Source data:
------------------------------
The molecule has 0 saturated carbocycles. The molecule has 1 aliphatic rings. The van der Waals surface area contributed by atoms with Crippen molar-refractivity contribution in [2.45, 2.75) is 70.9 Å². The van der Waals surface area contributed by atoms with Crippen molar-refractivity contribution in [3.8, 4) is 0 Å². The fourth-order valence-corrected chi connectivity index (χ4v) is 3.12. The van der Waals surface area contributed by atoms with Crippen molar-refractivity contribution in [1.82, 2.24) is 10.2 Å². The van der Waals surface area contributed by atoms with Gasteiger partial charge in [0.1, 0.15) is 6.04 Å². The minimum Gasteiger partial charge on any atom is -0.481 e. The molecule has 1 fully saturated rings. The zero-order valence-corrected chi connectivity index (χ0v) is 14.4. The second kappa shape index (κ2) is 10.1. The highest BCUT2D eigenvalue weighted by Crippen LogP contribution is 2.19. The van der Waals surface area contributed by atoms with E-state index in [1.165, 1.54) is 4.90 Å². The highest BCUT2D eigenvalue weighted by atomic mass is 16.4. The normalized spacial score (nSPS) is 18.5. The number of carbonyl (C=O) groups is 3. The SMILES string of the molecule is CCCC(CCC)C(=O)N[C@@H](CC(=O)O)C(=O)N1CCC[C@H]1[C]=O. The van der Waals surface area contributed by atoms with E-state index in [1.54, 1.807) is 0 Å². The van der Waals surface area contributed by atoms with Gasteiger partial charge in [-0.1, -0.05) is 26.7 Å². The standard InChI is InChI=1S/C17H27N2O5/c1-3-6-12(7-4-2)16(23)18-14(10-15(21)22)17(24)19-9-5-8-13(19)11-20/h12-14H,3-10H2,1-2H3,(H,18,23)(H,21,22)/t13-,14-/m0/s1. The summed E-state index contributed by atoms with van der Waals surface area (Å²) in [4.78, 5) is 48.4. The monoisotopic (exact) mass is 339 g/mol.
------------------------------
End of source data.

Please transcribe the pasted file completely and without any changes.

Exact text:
The molecule has 0 saturated carbocycles. The molecule has 1 aliphatic rings. The van der Waals surface area contributed by atoms with Crippen molar-refractivity contribution in [2.45, 2.75) is 70.9 Å². The van der Waals surface area contributed by atoms with Crippen molar-refractivity contribution in [3.8, 4) is 0 Å². The fourth-order valence-corrected chi connectivity index (χ4v) is 3.12. The van der Waals surface area contributed by atoms with Crippen molar-refractivity contribution in [1.82, 2.24) is 10.2 Å². The van der Waals surface area contributed by atoms with Gasteiger partial charge in [0.1, 0.15) is 6.04 Å². The minimum Gasteiger partial charge on any atom is -0.481 e. The molecule has 1 fully saturated rings. The zero-order valence-corrected chi connectivity index (χ0v) is 14.4. The second kappa shape index (κ2) is 10.1. The highest BCUT2D eigenvalue weighted by Crippen LogP contribution is 2.19. The van der Waals surface area contributed by atoms with E-state index in [1.165, 1.54) is 4.90 Å². The highest BCUT2D eigenvalue weighted by atomic mass is 16.4. The normalized spacial score (nSPS) is 18.5. The number of carbonyl (C=O) groups is 3. The SMILES string of the molecule is CCCC(CCC)C(=O)N[C@@H](CC(=O)O)C(=O)N1CCC[C@H]1[C]=O. The van der Waals surface area contributed by atoms with E-state index in [1.54, 1.807) is 0 Å². The van der Waals surface area contributed by atoms with Gasteiger partial charge in [-0.1, -0.05) is 26.7 Å². The standard InChI is InChI=1S/C17H27N2O5/c1-3-6-12(7-4-2)16(23)18-14(10-15(21)22)17(24)19-9-5-8-13(19)11-20/h12-14H,3-10H2,1-2H3,(H,18,23)(H,21,22)/t13-,14-/m0/s1. The summed E-state index contributed by atoms with van der Waals surface area (Å²) in [4.78, 5) is 48.4. The monoisotopic (exact) mass is 339 g/mol.